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Question
Do you think Catholics should be aware of the latest facts in science, Biblical scholarship and ancient history if they want to know them?
What if these facts endanger their precious faith? Should they test their faith?

Answer
The findings of modern science or history do not threaten the Catholic Faith so it does not matter whether Catholics are aware of them or not.  It is certainly good to be educated--so if Catholics want to learn the different sciences of study history, great.

As for Biblical Scholarship: nothing that Scripture teaches correctly understood threatens the Catholic Faith.  Scripture is like a mirror of Tradition.  What the Church teaches, Scripture teaches and what Scripture teaches the Church teaches.  The idea that the Church universal would teach something outside of the Scriptures was not an issue the early Church had considered.  Certainly individual Church Fathers believed they could err.  Because of this statements from individual fathers cautioning their flocks to make sure what they are teaching is scriptural should not be surprising.  However whether the Church taken as a whole (bishops in union with the pope) would err or teach something outside the Scriptures was not a question that concerned the early Church. That question would not surface until the 1200's and would eventually split the Church in the Reformation with Protestants affirming that it IS possible for the Church to teach something outside the Scriptures and the Catholic Church denying that possibility.

Modern Biblical Scholarship can be a threat to the Catholic Faith because of the presuppositions that govern it.  Modern Biblical Scholarship is riddled with the presuppositions of the enlightenment and thus tends to minimize things like the miracles and try to rationalize them away.  Modern Scholarship also makes too much of the discrepancies in the Gospels missing the Forrest for the trees.  Modern Scholarship also tends to minimize the authority of the Bible and call into question the credibility of Scripture.  To this end it tends to downplay the divine nature of Scripture and exaggerate the human component.  Modern Scholarship tends to dismiss as irreverent the rich tradition of the Church and examines only the literal meaning of the passage.  It either ignores or dismisses as irrelevant the fuller spiritual meaning of Scripture.

Here is an example of what sticks out in my head from my days in one of the seminaries I went to:

The real miracle of the feeding of the 5,000 was that Jesus got the people to share, not that he multiplied loaves and fishes.

That is just one example.  There are many others but this is the one that I remember.  I remember when I was learning this stuff thinking that it was complete garbage.  Why I wondered didn't the Catholic Biblical theologians actually try and defend Scripture?  Why did they align themselves with the liberal scholarship of the Protestants?

The above example I provided is actually quite mild compared to the extreme wing of this type of "scholarship."  Taken to its logical conclusion the resurrection of Jesus becomes a non-historical event, something that never happened. The Resurrection is nothing more than the rise of the Easter Faith in the minds of Christ's followers. This is utter hogwash. As Saint Paul says and I echo: if the Resurrection is not a historical event there is no point to being Catholic and Christian. Our Faith is a joke and Jesus is a clown not worthy of Faith and trust.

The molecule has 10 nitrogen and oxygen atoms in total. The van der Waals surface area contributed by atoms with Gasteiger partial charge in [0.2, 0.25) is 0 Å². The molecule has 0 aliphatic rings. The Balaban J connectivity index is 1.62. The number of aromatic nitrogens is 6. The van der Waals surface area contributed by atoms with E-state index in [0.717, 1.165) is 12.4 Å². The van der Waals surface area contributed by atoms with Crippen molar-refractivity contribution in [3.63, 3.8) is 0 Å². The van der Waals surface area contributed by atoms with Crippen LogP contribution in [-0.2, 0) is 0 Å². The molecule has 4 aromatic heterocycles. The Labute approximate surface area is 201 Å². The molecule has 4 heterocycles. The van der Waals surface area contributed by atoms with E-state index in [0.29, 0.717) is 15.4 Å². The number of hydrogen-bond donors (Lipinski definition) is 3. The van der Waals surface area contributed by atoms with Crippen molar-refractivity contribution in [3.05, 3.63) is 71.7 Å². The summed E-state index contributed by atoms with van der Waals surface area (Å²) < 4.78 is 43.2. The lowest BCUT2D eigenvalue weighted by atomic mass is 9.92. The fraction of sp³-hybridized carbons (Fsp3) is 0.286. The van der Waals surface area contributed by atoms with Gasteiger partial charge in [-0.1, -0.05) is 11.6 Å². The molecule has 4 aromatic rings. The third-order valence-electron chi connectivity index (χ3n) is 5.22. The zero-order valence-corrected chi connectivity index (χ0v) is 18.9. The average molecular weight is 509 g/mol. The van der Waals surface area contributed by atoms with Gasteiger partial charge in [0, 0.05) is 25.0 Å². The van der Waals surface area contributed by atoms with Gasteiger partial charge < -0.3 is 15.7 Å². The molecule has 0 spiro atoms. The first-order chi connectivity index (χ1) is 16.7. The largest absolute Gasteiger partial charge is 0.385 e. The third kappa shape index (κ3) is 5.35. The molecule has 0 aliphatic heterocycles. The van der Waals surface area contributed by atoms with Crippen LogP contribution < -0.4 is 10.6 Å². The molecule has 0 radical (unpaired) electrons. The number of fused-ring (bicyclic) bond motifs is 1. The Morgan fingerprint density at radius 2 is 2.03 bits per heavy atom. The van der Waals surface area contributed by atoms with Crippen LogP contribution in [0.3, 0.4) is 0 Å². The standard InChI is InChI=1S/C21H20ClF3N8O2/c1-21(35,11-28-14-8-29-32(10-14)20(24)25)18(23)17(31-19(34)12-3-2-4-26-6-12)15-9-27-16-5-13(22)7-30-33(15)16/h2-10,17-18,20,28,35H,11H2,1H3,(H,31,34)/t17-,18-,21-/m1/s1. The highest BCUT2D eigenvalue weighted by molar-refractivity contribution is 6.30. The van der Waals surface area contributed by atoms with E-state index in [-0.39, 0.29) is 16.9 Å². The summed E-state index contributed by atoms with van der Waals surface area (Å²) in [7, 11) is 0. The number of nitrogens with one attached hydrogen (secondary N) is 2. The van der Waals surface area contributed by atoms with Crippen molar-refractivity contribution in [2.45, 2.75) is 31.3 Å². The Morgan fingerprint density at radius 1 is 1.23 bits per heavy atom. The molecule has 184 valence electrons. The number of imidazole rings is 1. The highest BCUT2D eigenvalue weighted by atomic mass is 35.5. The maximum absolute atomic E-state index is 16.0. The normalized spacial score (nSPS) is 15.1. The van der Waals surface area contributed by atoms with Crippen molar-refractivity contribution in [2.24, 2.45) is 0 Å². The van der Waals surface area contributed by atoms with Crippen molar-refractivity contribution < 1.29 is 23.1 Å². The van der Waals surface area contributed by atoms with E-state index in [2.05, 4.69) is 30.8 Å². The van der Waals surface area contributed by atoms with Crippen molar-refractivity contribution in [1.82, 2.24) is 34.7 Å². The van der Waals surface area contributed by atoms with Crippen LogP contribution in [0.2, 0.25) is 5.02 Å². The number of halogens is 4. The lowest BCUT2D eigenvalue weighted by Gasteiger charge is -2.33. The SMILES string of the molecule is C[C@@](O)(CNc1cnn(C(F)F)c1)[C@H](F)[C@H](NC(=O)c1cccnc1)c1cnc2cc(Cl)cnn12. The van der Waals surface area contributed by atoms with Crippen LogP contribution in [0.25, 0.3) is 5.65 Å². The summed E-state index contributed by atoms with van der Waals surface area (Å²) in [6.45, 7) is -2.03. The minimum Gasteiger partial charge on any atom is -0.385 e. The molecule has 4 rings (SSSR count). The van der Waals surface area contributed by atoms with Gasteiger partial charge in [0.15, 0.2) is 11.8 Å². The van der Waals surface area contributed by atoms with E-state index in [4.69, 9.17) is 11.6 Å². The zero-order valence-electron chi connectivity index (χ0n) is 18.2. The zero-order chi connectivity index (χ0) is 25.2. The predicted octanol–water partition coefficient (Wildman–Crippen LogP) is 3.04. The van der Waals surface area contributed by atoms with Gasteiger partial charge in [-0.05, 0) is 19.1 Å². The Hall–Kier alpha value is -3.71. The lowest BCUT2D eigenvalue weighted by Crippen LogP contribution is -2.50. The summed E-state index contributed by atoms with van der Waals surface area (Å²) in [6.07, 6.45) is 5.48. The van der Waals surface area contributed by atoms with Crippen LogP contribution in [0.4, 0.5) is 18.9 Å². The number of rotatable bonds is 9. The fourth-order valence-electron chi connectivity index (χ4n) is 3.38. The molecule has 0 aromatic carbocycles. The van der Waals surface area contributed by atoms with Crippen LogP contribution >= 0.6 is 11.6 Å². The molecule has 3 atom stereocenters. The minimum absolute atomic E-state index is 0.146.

In short: we have nothing to fear from discoveries in Science or history, nor Scripture scholarship--provided that they are all properly understood and kept in their proper context.  

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Father Dave Bechtel

Expertise

I am a Catholic priest in good standing and in active ministry in the Diocese of Scranton PA. I can answer most any question about the Catholic Faith, however my area of specialization is Systematic Theology. Systematic Theology is a branch of theology that focuses on the fundamental tenants of the Faith and the Dogmas of the Faith. I have specialization on the Reformation and Catholic vs. Protestant theology/issues and answering Protestant challenges to the Faith.

Experience

I was ordained in June of 2008. Since that time the thrust of my ministry has been specialized. In my first assignment I was an assistant pastor. A year later I was sent to work in education. I spent six (6) years in education and have now assumed my first pastorate. While education was the thrust of my ministry, nevertheless I continued to have a hand in parish ministry, hospital chaplaincy and prison chaplaincy. Now that I am out of education I will obviously be focusing more on parish work than specialized ministry. I have two years of formal Clinical Pastoral Education and prior to ordination I successfully pursued Board Certification for health care ministry through the NACC. My certification needs to be renewed and I plan to seek dual certification in health care ministry (NACC and APC) when I renew my certification. I have a breadth of experience working with Protestant ministers and collaborating with them to achieve the goals of hospital pastoral care and chaplaincy. These ministers run the spectrum from the liberal to the conservative.

Education/Credentials
Bachelors of Science-- University of Scranton PA Masters of Arts Theology--- Saint Mary's Seminary and University Baltimore MD Masters of Divinity--- Saint Charles Borremeo Seminary Philadelphia PA Board Certified Chaplain (up for renewal)

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